Self-sustained divertor oscillation mechanism identified in fusion plasma experiment

National Institutes of Natural Sciences

To harness the forces that power the Sun to produce substantial clean energy on Earth, researchers heat fuel to such a high temperature that atoms melt into electrons and nuclei to form a hot, gaseous soup called plasma. Roughly 20 times the temperature of the Sun's core at 200 million°C, the plasma can rip through any material on Earth, so it must be confined by magnetic fields — but it can only be controlled for short periods. Researchers have been able to exert this control for decades, without understanding the precise physics of how it works. Now, in a first step to prolonged control, researchers at Japan's National Institute for Fusion Science have discovered that the underlying mechanism can mirrors the unlikely biological predator-prey model.

Their report was made available online Feb. 1, ahead of publication in Physical Review Letters.

"It is necessary to reduce the plasma heat load — especially at the divertor, where the heat load becomes most significant — while maintaining the core plasma performance," said paper author Tatsuya Kobayashi, National Institute for Fusion Science in the National Institutes of Natural Sciences and The Graduate School of Advanced Studies, explaining the divertor acts as the LHD's waste removal system during operation.

To alleviate the heat load, the researchers can induce detachment plasma by forcing the plasma's constituents to recombine and dissipate energy in the form of light in front of the LHD's divertor.

"In the present experiments, the detachment plasma is produced by applying an external magnetic field perturbation with supplementary magnetic coils," Kobayashi said. "By doing so, a magnetic field structure embedded in the main plasma body, called the magnetic island, appears, enhancing the peripheral radiation energy losses and pushing the plasma to the detachment state. While the operation condition has been experimentally determined, the background physics was not fully understood yet."

Through further analysis, the researchers found that the magnetic island and the point at which the plasma transitions between detachment and attachment phases oscillated in a self-sustained undulation. The parameters of the plasma current at the divertor directly influenced the width of the magnetic island, which then factored into the changing the plasma parameters.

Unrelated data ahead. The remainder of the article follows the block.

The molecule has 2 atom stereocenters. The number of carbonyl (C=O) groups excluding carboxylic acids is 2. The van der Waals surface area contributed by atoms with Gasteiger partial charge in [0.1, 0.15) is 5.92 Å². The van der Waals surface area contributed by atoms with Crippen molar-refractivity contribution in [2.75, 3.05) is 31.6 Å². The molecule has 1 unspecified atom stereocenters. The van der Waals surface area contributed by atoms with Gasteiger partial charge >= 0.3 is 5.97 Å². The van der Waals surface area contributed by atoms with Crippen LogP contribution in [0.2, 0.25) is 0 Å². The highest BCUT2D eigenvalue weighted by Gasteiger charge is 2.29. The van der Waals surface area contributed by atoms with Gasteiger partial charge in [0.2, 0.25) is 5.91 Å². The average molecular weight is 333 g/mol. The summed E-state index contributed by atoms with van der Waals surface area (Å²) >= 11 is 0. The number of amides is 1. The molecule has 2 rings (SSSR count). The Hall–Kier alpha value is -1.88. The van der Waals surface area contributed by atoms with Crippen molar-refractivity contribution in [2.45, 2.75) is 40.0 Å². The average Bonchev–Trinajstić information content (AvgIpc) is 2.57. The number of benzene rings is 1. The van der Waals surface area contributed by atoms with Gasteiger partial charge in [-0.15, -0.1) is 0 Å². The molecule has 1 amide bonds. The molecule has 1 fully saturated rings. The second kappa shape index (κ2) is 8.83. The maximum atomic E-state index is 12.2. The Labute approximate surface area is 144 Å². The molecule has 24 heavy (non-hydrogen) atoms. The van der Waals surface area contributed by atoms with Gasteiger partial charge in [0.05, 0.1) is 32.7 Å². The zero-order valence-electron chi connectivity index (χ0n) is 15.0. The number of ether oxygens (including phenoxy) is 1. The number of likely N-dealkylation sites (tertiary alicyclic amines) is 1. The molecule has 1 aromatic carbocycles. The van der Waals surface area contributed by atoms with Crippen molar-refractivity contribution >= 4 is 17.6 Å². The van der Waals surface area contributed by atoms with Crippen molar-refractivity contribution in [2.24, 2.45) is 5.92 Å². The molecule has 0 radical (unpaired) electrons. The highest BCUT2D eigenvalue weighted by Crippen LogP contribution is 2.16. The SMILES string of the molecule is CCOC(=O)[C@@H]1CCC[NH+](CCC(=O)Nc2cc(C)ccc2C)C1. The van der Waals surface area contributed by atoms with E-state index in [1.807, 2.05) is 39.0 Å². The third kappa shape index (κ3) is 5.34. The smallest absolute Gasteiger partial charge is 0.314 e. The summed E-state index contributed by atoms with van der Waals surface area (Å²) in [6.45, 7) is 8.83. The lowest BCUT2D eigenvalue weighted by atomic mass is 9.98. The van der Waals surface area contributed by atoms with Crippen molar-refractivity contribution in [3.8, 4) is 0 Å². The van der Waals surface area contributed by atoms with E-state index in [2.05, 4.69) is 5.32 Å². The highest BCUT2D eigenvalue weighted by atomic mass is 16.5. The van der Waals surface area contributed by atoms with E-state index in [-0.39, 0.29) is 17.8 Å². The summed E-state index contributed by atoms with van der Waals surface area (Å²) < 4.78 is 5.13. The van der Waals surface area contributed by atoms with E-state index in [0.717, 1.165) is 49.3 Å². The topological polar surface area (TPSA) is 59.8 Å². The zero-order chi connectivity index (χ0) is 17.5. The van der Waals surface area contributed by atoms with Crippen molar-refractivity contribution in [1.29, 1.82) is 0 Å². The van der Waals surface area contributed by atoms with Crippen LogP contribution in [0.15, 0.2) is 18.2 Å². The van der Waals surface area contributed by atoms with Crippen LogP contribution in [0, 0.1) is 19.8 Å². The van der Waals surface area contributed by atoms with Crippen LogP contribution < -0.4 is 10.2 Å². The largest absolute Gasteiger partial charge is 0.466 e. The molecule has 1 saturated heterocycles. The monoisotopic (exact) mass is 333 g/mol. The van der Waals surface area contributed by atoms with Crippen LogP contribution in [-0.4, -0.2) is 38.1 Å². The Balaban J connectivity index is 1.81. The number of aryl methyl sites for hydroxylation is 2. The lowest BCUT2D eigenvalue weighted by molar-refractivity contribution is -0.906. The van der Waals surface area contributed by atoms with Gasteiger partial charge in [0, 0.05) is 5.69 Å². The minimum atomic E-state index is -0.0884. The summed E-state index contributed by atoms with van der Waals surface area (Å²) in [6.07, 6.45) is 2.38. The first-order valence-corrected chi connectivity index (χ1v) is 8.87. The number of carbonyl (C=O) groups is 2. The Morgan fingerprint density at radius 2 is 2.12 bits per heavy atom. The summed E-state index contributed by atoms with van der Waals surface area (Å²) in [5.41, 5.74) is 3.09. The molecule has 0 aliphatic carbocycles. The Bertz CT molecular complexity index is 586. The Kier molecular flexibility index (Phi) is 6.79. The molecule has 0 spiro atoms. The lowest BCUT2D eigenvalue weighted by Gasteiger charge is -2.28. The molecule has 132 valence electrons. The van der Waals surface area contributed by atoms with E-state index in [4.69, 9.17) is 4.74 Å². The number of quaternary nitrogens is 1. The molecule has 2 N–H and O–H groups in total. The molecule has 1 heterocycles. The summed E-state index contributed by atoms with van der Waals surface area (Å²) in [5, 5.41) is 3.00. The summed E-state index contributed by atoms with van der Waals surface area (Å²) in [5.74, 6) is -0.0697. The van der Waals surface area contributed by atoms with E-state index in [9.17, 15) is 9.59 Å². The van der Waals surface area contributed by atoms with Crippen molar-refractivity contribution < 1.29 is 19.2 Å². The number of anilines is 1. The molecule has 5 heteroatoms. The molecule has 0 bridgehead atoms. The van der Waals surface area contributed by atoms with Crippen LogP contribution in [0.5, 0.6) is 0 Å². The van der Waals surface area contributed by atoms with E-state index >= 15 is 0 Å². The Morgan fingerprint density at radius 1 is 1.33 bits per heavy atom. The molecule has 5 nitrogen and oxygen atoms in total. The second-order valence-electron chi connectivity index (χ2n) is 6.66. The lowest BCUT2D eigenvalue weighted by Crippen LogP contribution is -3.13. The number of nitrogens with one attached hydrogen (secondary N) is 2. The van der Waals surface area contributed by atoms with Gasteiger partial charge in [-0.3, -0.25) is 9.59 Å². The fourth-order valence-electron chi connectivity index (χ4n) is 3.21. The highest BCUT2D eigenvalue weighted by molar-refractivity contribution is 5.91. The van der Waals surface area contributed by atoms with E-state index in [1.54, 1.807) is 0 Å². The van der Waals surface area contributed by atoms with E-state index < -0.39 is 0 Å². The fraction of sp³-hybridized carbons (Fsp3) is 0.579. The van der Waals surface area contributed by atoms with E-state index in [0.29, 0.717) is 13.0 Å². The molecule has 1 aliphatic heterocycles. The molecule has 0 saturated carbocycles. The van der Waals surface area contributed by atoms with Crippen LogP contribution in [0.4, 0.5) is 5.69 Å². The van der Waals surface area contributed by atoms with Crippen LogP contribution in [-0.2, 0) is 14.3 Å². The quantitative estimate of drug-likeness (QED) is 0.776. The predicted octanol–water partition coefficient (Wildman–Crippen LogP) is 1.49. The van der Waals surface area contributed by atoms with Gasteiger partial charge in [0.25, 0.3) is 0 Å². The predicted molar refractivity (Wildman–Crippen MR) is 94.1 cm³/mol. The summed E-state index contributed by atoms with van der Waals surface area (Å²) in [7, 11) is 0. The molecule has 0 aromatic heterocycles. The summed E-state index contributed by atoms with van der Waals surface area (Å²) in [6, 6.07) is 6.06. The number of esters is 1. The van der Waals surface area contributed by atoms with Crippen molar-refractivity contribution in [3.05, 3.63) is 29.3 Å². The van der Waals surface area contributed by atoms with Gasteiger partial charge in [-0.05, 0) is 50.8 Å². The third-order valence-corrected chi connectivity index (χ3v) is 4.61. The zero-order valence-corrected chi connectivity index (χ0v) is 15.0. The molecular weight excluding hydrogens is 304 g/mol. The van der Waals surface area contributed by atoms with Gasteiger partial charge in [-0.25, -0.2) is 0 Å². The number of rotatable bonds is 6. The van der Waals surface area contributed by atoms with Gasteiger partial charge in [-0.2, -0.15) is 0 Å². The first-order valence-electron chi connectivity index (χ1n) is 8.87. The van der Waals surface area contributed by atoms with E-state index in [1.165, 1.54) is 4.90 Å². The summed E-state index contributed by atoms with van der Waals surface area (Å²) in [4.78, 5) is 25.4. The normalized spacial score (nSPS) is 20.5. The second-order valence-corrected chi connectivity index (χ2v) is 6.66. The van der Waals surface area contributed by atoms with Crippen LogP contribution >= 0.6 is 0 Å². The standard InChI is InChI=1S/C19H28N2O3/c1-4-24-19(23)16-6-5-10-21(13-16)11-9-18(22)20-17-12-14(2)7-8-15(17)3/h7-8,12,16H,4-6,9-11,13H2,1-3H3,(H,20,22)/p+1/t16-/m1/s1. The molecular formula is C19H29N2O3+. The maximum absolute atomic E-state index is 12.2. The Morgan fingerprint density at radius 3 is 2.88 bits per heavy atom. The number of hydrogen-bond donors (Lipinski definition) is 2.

"We found a competition between the magnetic island and a nearby localized plasma current flow that can be described by the predator-prey model," Kobayashi said, explaining that the model maps how the population of a predator is dependent on the population of its prey and vice versa. The relationship can be graphed as two overlapping lines rising and dipping just slightly out of sync. "The magnetic island is essential to reducing the plasma heat load, so the competitive oscillation between the magnetic island and the plasma current is also reflected in the plasma heat load on the divertor."

The researchers used the predator-prey model between the magnetic island width and plasma parameters to describe the divertor oscillation and successfully reproduced the experimental observations.

"Through this work, we significantly deepened the understanding of the background physics of the divertor detachment operation," Kobayashi said. "Next, we plan to develop a stable and efficient detachment scenario, utilizing the background physics knowledge obtained through this work, to realize the magnetic plasma fusion plant."

Other contributors include M. Kobayashi, Y. Naurshima, Y. Suzuki, K. Y. Watanabe, K. Mukai and Y. Hayashi, all with the National Institute for Fusion Science in the National Institutes of Natural Sciences. Kobayashi, Narushima, Suzuki and Mukai are also affiliated with The Graduate University for Advanced Studies. Suzuki is also with the Graduate School of Advanced Science and Engineering at Hiroshima University. Watanabe is also with the Nagoya University Graduate School of Engineering.

The Japan Society for the Promotion of Science partly supported this research.

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